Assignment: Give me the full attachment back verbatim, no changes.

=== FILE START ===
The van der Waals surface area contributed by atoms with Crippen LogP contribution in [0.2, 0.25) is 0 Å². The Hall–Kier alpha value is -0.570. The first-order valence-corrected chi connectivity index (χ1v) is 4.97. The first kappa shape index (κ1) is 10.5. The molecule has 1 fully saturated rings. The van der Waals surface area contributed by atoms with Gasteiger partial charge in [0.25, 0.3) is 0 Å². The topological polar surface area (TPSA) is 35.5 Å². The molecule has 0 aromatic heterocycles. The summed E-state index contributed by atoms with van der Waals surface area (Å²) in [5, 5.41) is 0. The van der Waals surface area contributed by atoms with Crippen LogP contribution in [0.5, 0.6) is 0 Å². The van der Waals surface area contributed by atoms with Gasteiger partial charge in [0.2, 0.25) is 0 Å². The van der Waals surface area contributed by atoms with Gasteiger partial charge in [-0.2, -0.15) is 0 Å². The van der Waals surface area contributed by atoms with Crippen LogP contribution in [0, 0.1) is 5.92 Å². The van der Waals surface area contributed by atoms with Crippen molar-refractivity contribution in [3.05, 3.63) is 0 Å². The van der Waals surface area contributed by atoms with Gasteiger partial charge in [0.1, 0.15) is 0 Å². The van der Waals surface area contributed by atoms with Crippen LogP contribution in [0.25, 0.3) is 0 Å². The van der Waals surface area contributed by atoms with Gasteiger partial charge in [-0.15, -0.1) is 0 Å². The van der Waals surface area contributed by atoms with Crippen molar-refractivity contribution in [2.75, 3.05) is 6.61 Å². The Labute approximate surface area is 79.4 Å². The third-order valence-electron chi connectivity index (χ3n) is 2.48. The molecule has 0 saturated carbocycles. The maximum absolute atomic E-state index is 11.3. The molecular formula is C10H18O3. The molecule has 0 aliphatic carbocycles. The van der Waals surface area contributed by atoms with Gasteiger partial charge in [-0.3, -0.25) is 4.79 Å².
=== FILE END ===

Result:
The van der Waals surface area contributed by atoms with Crippen LogP contribution in [0.2, 0.25) is 0 Å². The Hall–Kier alpha value is -0.570. The first-order valence-corrected chi connectivity index (χ1v) is 4.97. The first kappa shape index (κ1) is 10.5. The molecule has 1 fully saturated rings. The van der Waals surface area contributed by atoms with Gasteiger partial charge in [0.25, 0.3) is 0 Å². The topological polar surface area (TPSA) is 35.5 Å². The molecule has 0 aromatic heterocycles. The summed E-state index contributed by atoms with van der Waals surface area (Å²) in [5, 5.41) is 0. The van der Waals surface area contributed by atoms with Crippen LogP contribution in [0.5, 0.6) is 0 Å². The van der Waals surface area contributed by atoms with Gasteiger partial charge in [0.2, 0.25) is 0 Å². The van der Waals surface area contributed by atoms with Gasteiger partial charge in [-0.2, -0.15) is 0 Å². The van der Waals surface area contributed by atoms with Crippen LogP contribution in [0, 0.1) is 5.92 Å². The van der Waals surface area contributed by atoms with Crippen molar-refractivity contribution in [3.05, 3.63) is 0 Å². The van der Waals surface area contributed by atoms with Gasteiger partial charge in [0.1, 0.15) is 0 Å². The van der Waals surface area contributed by atoms with Crippen LogP contribution in [0.25, 0.3) is 0 Å². The van der Waals surface area contributed by atoms with Gasteiger partial charge in [-0.15, -0.1) is 0 Å². The van der Waals surface area contributed by atoms with Crippen molar-refractivity contribution in [2.75, 3.05) is 6.61 Å². The Labute approximate surface area is 79.4 Å². The third-order valence-electron chi connectivity index (χ3n) is 2.48. The molecule has 0 saturated carbocycles. The maximum absolute atomic E-state index is 11.3. The molecular formula is C10H18O3. The molecule has 0 aliphatic carbocycles. The van der Waals surface area contributed by atoms with Gasteiger partial charge in [-0.3, -0.25) is 4.79 Å².